UNITE HERE–The Great Debate
The internal union debate within UNITE HERE is no “distraction,” as characterized by David Moberg in “Unions, Disunited” [March 9]. It’s about union democracy, upholding union standards and organizing millions of new members.
The Hotel Workers Rising (HWR) campaign of 2004-06, which Moberg mentions, is a great example. Contrary to UNITE HERE general president Bruce Raynor’s assertion, our union has organized more hotel workers (seventy-five new hotels) in the past three years than in the previous five, in addition to winning the best contract in years.
In 2004 thousands of San Francisco hotel workers went on strike, eventually broke a fifty-three-day lockout and endured two years without a contract to win the right to organize through card check–all on behalf of workers they didn’t even know. Moreover, during HWR, tens of thousands more union members in eight cities across North America demanded, fought for and achieved card-check rights in 2006. If that campaign was not about organizing, Raynor evidently does not know what is.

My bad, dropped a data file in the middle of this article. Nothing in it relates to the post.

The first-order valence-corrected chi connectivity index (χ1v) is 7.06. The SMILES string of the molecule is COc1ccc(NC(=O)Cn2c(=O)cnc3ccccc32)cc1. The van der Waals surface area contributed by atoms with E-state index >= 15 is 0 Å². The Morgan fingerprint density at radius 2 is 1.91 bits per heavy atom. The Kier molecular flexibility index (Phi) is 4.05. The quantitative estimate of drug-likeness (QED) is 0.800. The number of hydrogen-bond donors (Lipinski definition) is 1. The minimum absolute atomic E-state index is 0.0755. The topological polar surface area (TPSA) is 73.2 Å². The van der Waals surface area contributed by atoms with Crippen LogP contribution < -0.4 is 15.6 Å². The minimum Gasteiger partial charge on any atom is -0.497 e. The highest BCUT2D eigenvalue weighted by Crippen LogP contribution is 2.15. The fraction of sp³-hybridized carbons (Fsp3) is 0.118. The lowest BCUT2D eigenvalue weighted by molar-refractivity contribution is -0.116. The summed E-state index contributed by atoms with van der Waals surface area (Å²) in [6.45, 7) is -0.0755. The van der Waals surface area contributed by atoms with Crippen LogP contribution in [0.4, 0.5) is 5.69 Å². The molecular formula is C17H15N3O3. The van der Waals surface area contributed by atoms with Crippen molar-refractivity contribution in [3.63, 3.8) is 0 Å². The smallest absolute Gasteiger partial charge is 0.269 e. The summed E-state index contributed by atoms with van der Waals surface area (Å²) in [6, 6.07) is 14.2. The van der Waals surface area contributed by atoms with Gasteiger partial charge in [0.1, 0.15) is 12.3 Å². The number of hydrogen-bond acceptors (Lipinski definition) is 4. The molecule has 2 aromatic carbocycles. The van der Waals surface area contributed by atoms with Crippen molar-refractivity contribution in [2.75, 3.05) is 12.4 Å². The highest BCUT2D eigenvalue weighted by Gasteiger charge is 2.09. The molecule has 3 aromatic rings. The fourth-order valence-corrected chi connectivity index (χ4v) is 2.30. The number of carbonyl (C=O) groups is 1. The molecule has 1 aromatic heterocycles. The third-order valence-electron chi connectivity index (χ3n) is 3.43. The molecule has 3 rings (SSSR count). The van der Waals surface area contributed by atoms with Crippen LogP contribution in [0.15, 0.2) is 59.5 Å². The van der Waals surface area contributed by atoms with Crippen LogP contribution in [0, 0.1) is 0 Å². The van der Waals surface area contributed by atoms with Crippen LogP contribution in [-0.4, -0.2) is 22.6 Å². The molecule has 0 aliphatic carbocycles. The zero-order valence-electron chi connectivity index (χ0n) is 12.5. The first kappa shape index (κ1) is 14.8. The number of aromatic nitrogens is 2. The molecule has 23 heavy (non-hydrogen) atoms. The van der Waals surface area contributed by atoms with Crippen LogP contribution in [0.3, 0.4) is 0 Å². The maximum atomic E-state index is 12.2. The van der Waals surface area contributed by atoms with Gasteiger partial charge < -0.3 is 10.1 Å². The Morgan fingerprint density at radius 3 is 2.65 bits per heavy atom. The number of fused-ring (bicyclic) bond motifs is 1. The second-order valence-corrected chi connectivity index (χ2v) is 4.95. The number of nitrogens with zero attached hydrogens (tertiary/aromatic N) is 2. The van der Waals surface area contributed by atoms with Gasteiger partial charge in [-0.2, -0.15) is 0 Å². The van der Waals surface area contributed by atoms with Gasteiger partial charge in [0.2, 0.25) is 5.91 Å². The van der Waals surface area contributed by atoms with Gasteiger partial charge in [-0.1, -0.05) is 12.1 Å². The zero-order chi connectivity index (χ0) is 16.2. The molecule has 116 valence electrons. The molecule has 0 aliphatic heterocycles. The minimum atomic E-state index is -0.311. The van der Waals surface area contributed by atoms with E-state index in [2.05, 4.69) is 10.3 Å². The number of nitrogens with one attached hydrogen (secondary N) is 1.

MIKE CASEY, president
UNITE HERE Local 2
Iraq’s Refugees: The Other Side of War
Scotts Valley, Calif.
Bush, Cheney, Rumsfeld, Wolfowitz, Perle and all members of Congress who voted to approve the invasion of Iraq and who support the continued occupation thereof should be required to read aloud before an international tribunal the entire article by Ann Jones, “Iraq’s Invisible Refugees,” in your March 9 issue.
HOWARD F. SOSBEE
Ann Jones’s “Iraq’s Invisible Refugees” was heartbreaking. The Nation could do another service by informing readers about the condition of Iraqi refugees who have been resettled in the United States. Jones asks, “What is to be done?” One answer might be to support resettlement agencies working here to help refugees (Catholic Charities, Hebrew Immigrant Aid Society, World Relief and International Rescue Committee, among others). These refugees are now our neighbors.
The Life Cycle of the Mall
Grants Pass, Ore.
Re “The Parable of the Shopping Mall,” by Alexander Cockburn [“Beat the Devil,” March 9]. Cockburn is right about the life cycle of malls. When the mall in Eureka, California, was built, I said, correctly as it turned out, that someday it would be a bunch of boarded-up stores. But one feature is still a drawing card: older folks use the mall for walking exercise. It is out of the rain and safe.